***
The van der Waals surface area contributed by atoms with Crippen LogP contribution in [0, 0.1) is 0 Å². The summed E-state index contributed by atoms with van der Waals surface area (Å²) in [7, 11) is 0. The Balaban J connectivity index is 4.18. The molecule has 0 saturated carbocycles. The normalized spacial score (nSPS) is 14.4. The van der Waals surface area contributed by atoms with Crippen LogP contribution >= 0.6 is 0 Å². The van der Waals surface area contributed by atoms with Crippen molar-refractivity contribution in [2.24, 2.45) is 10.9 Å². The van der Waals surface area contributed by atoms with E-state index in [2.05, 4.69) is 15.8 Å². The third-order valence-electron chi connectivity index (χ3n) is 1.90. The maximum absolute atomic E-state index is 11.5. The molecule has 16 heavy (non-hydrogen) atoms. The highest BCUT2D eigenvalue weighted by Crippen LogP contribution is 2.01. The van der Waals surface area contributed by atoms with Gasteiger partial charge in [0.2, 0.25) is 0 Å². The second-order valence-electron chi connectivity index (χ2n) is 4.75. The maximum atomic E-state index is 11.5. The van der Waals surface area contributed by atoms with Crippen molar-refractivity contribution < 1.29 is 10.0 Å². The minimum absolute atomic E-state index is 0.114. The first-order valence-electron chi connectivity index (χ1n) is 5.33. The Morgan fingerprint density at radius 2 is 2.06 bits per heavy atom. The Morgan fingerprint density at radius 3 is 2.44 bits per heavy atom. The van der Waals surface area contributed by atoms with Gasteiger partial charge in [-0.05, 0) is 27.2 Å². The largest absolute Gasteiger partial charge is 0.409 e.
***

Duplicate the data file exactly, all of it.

The van der Waals surface area contributed by atoms with Crippen LogP contribution in [0, 0.1) is 0 Å². The summed E-state index contributed by atoms with van der Waals surface area (Å²) in [7, 11) is 0. The Balaban J connectivity index is 4.18. The molecule has 0 saturated carbocycles. The normalized spacial score (nSPS) is 14.4. The van der Waals surface area contributed by atoms with Crippen LogP contribution >= 0.6 is 0 Å². The van der Waals surface area contributed by atoms with Crippen molar-refractivity contribution in [2.24, 2.45) is 10.9 Å². The van der Waals surface area contributed by atoms with E-state index in [2.05, 4.69) is 15.8 Å². The third-order valence-electron chi connectivity index (χ3n) is 1.90. The maximum absolute atomic E-state index is 11.5. The molecule has 16 heavy (non-hydrogen) atoms. The highest BCUT2D eigenvalue weighted by Crippen LogP contribution is 2.01. The van der Waals surface area contributed by atoms with Gasteiger partial charge in [0.2, 0.25) is 0 Å². The second-order valence-electron chi connectivity index (χ2n) is 4.75. The maximum atomic E-state index is 11.5. The van der Waals surface area contributed by atoms with Crippen molar-refractivity contribution < 1.29 is 10.0 Å². The minimum absolute atomic E-state index is 0.114. The first-order valence-electron chi connectivity index (χ1n) is 5.33. The Morgan fingerprint density at radius 2 is 2.06 bits per heavy atom. The Morgan fingerprint density at radius 3 is 2.44 bits per heavy atom. The van der Waals surface area contributed by atoms with Gasteiger partial charge in [-0.05, 0) is 27.2 Å². The largest absolute Gasteiger partial charge is 0.409 e.